As It Happens

This man won a Guinness World Record for his tree that bears 10 types of fruit 

Hussam Saraf says his tree with 10 different types of fruit is a metaphor for how he sees the world.

Australia's Hussam Saraf says the tree is a metaphor for the beauty of a multicultural society

Hussam Saraf points to his Guinness World Record-holding tree, which bears five species and 10 varieties of fruit. (Submitted by Hussam Saraf)

Story Transcript

Hussam Saraf says his record-breaking tree with 10 different types of fruit is a metaphor for how he sees the world.

Saraf is multicultural officer at a secondary school in Shepparton, Australia, and says grafting different fruits together echoes the work he does in his day job.

"I saw all the grafts I put in that tree as just like grafting cultures together to come up with a new Australian culture," Saraf told As It Happens host Carol Off.

"[It's] mother nature that's united us all together. Doesn't really matter how different we are in colour or culture or tradition. We are one, and we can respect each other as one."

Saraf has been awarded the Guinness world record for most types of fruit on a single tree. While his tree bears 10 varieties of fruit in total, his record is for the five distinct species.

At first, he was tied with Luis H. Carrasco of Chile, who held the record for two decades. But when he pointed out that Guinness had incorrectly counted Carrasco's closely-related nectarines and peaches as two separate fruits, reducing his total to four distinct species, the record-keeper awarded the title Saraf.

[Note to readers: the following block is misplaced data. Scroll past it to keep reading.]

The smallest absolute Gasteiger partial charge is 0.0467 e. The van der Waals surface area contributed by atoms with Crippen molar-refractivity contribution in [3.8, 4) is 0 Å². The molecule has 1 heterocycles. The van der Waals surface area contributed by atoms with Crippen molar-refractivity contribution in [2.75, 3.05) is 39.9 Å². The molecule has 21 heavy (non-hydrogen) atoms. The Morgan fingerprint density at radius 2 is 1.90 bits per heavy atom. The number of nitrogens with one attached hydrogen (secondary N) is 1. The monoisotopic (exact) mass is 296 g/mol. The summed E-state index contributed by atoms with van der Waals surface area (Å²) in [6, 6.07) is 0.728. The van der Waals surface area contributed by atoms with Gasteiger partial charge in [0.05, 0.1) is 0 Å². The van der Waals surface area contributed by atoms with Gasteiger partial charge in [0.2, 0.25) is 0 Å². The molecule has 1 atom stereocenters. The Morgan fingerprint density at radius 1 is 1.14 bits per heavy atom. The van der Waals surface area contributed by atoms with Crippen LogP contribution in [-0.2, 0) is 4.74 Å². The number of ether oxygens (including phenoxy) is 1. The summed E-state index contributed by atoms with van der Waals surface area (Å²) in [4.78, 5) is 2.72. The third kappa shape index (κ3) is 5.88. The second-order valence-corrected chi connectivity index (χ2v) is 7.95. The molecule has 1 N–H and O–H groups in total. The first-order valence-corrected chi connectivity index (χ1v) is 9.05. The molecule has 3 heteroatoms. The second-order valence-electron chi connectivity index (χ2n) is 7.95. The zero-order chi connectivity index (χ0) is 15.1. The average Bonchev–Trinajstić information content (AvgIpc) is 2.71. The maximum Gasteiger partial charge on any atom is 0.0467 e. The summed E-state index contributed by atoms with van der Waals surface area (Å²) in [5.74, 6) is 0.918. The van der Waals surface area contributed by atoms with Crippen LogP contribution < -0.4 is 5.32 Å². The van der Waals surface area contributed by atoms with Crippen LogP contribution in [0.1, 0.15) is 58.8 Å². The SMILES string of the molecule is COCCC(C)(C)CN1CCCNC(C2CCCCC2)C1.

Saraf sees his multi-fruit tree is a metaphor for different cultures coming together with a foundation of respect. (Submitted by Hussam Saraf)

Saraf's tree features white nectarines, yellow nectarines, white peaches, yellow peaches, apricots, peachcots, almonds, cherries, red plums, and gold plums.

Some of the fruit bloom separately, and others simultaneously. But he says the tree always displays a beautiful array of colours that attracts a diverse mix of pollinators.

"[My] garden's attractive to all the good bees, the good butterflies — all the good stuff, you know?" he said.

Passing down childhood lessons

Saraf says he first learned the basics of fruit tree grafting in school in Iraq when he was just a boy, working with different varieties of figs. 

"And I used to spend [my school holidays] on my grandparents' farms and their neighbours' farms," he said.

"Over there they grow a lot of food and stuff, and they pick veggies and we go wash and we pick with them, and [it's] become kind of a passionate, a hobby."

Saraf sits next to his record-setting tree in his backyard garden, where he's amassed a collection of rare plants and produce from all over the world. (Submitted by Hussam Saraf)

That hobby has truly blossomed in Australia, where he's grown a lush backyard garden full of rare plants and produce from all over the world. He opens the space to the public to browse and photograph, and sells his wares to Australians looking for some variety outside what they can find at the grocery store. 

He's even invited students from his school over to learn some grafting techniques.

"We tried to teach the new generation something they could [do to] help with the climate change and do something better for our future," he said.

His teaching skills will come in handy as he eyes several other Guinness gardening records. He already has applications pending for the most variety of stone fruits on one tree, and tree with the most apple fruits.

But his grandest goal is to beat the record for biggest gardening lesson.

"The previous record is for Kuwait at 286," he said. "I'm seeking for 1,000 people to attend to my lesson."


Written by Sheena Goodyear. Interview produced by Kate Cornick.

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